Anticoagulation for COVID-19: More Harm than Good?

Andrew N. Wilner, MD


October 01, 2020

A 68-year-old African American woman with a medical history of diabetes, hypertension, gout, and obesity presented with 2 days of shortness of breath and cough. Vital signs were temperature 37.1 °C, heart rate 73 beats/min, respiratory rate 50 breaths/min, and blood pressure 161/99 mm Hg. She was alert and oriented with bilateral wheezing. CT of the chest was negative for pulmonary embolus but had multifocal ground-glass opacities. COVID-19 nasal swab was positive.

In the intensive care unit, she received heparin anticoagulation for thrombosis prophylaxis in the setting of COVID-19 and elevated D-dimer levels. Two weeks later, she had an abrupt mental status alteration. CT revealed a massive intracranial hemorrhage (Figure 1). Other than anticoagulation, no other cause of cerebral hemorrhage could be identified. The patient was declared brain dead the following day.

Figure 1. Axial brain CT scan with massive intraparenchymal hemorrhage with intraventricular extension and extensive mass effect with left to right subfalcine. herniation, and left uncal herniation. There is also subtle loss of differentiation of the gray-white matter consistent with global hypoxic encephalopathy.


Thrombotic events affect approximately 16% of hospitalized patients with COVID-19. A retrospective study demonstrated that mechanically ventilated patients (n = 395) had lower in-hospital mortality (29.1%) when anticoagulated vs those who did not receive anticoagulation (62.7%). Postmortem examination of pulmonary vessels has demonstrated thrombosis with microangiopathy. These and other observations have led to recommendations of anticoagulation for patients with COVID-19 to prevent venous and arterial thromboembolic events. For example, a new treatment protocol, MATH+, endorsed by the Front Line COVID-19 Critical Care Alliance for all hospitalized patients with COVID-19 who develop respiratory distress, includes heparin to treat hypercoagulability.

Elevated D-dimer levels indicate an underlying hypercoagulable state associated with mortality. In a review of 1835 patients with COVID-19 from Mount Sinai Hospital and seven other New York City hospitals, postanticoagulant D-dimer levels were a high and independent predictor value for in-hospital mortality. Patients with high mean postanticoagulant D-dimer values also tended to be older and had more comorbidities, lower oxygen saturation, worse renal function, and higher inflammatory markers than those with low mean postanticoagulant D-dimer values. Of note, baseline D-dimer levels failed to predict mortality.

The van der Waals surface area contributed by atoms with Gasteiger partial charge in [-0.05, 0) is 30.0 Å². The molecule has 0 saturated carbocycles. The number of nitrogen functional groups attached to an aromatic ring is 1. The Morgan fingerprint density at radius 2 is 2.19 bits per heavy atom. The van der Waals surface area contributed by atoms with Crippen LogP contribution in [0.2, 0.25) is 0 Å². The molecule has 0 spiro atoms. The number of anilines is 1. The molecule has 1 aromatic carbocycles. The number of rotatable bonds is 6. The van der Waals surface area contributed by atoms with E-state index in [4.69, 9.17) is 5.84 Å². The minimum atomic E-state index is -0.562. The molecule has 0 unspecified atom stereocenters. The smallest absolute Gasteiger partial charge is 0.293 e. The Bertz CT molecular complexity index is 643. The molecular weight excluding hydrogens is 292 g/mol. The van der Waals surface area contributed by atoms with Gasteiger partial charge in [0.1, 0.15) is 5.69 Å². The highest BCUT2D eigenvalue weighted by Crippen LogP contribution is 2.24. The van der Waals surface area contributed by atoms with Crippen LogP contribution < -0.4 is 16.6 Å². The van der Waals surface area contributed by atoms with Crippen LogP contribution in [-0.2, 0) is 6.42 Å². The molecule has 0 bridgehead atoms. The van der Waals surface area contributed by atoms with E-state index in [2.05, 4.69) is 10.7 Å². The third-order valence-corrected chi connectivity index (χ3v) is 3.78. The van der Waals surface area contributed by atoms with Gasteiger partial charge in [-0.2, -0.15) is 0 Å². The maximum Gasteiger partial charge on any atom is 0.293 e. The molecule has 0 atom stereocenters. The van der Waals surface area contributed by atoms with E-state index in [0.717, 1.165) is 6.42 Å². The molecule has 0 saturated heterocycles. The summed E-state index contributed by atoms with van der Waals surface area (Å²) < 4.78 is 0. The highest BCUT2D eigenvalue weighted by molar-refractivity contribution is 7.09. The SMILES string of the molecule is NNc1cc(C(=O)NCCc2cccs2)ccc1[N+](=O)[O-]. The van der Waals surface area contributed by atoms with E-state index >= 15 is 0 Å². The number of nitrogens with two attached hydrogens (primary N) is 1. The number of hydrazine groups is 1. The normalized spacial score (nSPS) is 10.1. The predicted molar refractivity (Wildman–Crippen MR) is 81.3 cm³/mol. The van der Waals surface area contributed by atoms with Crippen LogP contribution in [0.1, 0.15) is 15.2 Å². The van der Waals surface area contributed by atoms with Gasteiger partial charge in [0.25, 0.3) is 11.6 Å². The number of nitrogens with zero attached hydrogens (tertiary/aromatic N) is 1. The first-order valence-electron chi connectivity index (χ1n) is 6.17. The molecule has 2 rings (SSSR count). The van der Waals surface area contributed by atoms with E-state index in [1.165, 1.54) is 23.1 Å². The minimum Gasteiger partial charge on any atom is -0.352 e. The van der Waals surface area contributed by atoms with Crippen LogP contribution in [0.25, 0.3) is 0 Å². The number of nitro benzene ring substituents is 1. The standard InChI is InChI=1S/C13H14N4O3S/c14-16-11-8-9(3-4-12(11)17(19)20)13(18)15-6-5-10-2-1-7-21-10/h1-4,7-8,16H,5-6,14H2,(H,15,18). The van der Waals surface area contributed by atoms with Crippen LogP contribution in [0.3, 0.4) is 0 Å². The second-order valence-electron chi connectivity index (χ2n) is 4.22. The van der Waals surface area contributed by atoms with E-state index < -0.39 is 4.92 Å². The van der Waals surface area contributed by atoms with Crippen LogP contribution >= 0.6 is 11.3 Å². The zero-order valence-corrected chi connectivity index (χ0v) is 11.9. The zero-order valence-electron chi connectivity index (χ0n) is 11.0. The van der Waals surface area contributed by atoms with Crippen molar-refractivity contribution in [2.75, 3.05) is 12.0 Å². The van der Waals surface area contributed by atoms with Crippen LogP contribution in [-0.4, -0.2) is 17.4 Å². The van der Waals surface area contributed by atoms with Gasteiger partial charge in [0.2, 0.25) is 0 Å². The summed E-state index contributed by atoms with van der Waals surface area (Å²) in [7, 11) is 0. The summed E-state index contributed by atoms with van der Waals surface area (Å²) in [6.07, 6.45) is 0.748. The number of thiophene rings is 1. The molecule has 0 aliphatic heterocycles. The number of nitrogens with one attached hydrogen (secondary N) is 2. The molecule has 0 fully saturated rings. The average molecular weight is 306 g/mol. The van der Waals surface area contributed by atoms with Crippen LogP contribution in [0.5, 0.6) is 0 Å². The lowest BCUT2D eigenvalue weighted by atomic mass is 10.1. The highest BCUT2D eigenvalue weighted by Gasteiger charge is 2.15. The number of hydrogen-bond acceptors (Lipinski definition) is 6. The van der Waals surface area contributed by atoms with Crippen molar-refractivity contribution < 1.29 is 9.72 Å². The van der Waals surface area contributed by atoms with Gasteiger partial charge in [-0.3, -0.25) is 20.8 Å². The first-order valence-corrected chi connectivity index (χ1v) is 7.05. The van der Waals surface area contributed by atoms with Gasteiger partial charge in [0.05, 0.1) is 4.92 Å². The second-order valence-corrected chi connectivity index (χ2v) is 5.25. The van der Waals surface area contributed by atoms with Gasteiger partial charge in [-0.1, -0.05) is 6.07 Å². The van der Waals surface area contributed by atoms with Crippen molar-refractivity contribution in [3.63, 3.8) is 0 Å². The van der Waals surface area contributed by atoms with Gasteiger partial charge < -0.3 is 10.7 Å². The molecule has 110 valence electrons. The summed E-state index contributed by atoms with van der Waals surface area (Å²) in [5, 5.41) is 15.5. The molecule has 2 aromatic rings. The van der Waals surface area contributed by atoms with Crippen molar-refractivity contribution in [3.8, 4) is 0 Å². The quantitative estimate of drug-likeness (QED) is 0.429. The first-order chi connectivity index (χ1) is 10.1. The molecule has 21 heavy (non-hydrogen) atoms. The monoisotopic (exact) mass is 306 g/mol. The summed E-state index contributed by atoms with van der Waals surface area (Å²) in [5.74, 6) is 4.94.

Although anticoagulation protects against thrombosis, a recent study revealed that 33 of 755 patients with COVID-19 developed intracranial hemorrhage. Most of these cases represented hemorrhagic transformation of ischemic stroke. Eighteen of the patients had received prophylactic anticoagulation for an elevated D-dimer level and concern for prothrombotic state.

I have cared for at least two patients with COVID-19 who had catastrophic intracranial hemorrhage associated with prophylactic anticoagulation, including the patient detailed above. Whether these patients would have died secondary to their COVID-19 infection without anticoagulation is unknown.


The observation that COVID-19 infection may cause a hypercoagulable state has led to anticoagulant treatment protocols, such as MATH+, without the benefit of supportive data balancing the risks and benefits from prospective, randomized trials. Although preventing thrombotic events, such as pulmonary embolism and ischemic strokes, is important, the risk for fatal hemorrhagic stroke emphasizes the need for further study before prophylactic therapeutic anticoagulation of all patients with COVID-19 with severe respiratory compromise becomes routine practice.

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